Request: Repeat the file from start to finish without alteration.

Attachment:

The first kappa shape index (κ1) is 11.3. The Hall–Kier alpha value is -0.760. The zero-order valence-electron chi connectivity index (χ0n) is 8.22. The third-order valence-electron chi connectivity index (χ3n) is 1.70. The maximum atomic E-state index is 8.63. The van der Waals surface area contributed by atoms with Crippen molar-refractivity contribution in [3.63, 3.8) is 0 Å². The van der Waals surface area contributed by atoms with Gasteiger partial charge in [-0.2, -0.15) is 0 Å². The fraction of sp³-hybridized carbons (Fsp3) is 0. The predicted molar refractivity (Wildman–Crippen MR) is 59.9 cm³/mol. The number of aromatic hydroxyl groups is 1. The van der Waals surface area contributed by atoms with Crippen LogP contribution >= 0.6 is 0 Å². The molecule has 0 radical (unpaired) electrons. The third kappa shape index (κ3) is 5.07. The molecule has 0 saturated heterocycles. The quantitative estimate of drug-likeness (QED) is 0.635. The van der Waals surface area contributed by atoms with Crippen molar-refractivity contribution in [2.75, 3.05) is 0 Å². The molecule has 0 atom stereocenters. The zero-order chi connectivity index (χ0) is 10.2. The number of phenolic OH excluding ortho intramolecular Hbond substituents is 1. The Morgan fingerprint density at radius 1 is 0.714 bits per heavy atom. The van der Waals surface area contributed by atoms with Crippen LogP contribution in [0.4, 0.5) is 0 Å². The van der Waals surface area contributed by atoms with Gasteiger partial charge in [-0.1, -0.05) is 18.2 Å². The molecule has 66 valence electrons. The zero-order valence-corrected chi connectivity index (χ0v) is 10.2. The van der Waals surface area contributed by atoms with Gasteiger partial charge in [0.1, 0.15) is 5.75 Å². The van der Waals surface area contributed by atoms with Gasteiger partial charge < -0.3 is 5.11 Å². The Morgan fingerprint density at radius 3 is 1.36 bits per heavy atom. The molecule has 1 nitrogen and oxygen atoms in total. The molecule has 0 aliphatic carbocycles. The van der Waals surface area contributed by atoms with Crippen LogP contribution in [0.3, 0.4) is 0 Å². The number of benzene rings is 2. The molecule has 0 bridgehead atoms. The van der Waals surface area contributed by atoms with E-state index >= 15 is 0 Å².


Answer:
The first kappa shape index (κ1) is 11.3. The Hall–Kier alpha value is -0.760. The zero-order valence-electron chi connectivity index (χ0n) is 8.22. The third-order valence-electron chi connectivity index (χ3n) is 1.70. The maximum atomic E-state index is 8.63. The van der Waals surface area contributed by atoms with Crippen molar-refractivity contribution in [3.63, 3.8) is 0 Å². The van der Waals surface area contributed by atoms with Gasteiger partial charge in [-0.2, -0.15) is 0 Å². The fraction of sp³-hybridized carbons (Fsp3) is 0. The predicted molar refractivity (Wildman–Crippen MR) is 59.9 cm³/mol. The number of aromatic hydroxyl groups is 1. The van der Waals surface area contributed by atoms with Crippen LogP contribution >= 0.6 is 0 Å². The molecule has 0 radical (unpaired) electrons. The third kappa shape index (κ3) is 5.07. The molecule has 0 saturated heterocycles. The quantitative estimate of drug-likeness (QED) is 0.635. The van der Waals surface area contributed by atoms with Crippen molar-refractivity contribution in [2.75, 3.05) is 0 Å². The molecule has 0 atom stereocenters. The zero-order chi connectivity index (χ0) is 10.2. The number of phenolic OH excluding ortho intramolecular Hbond substituents is 1. The Morgan fingerprint density at radius 1 is 0.714 bits per heavy atom. The van der Waals surface area contributed by atoms with Crippen LogP contribution in [0.4, 0.5) is 0 Å². The van der Waals surface area contributed by atoms with Gasteiger partial charge in [-0.1, -0.05) is 18.2 Å². The molecule has 66 valence electrons. The zero-order valence-corrected chi connectivity index (χ0v) is 10.2. The van der Waals surface area contributed by atoms with Gasteiger partial charge in [0.1, 0.15) is 5.75 Å². The van der Waals surface area contributed by atoms with Gasteiger partial charge < -0.3 is 5.11 Å². The Morgan fingerprint density at radius 3 is 1.36 bits per heavy atom. The molecule has 1 nitrogen and oxygen atoms in total. The molecule has 0 aliphatic carbocycles. The van der Waals surface area contributed by atoms with Crippen LogP contribution in [0.3, 0.4) is 0 Å². The number of benzene rings is 2. The molecule has 0 bridgehead atoms. The van der Waals surface area contributed by atoms with E-state index >= 15 is 0 Å².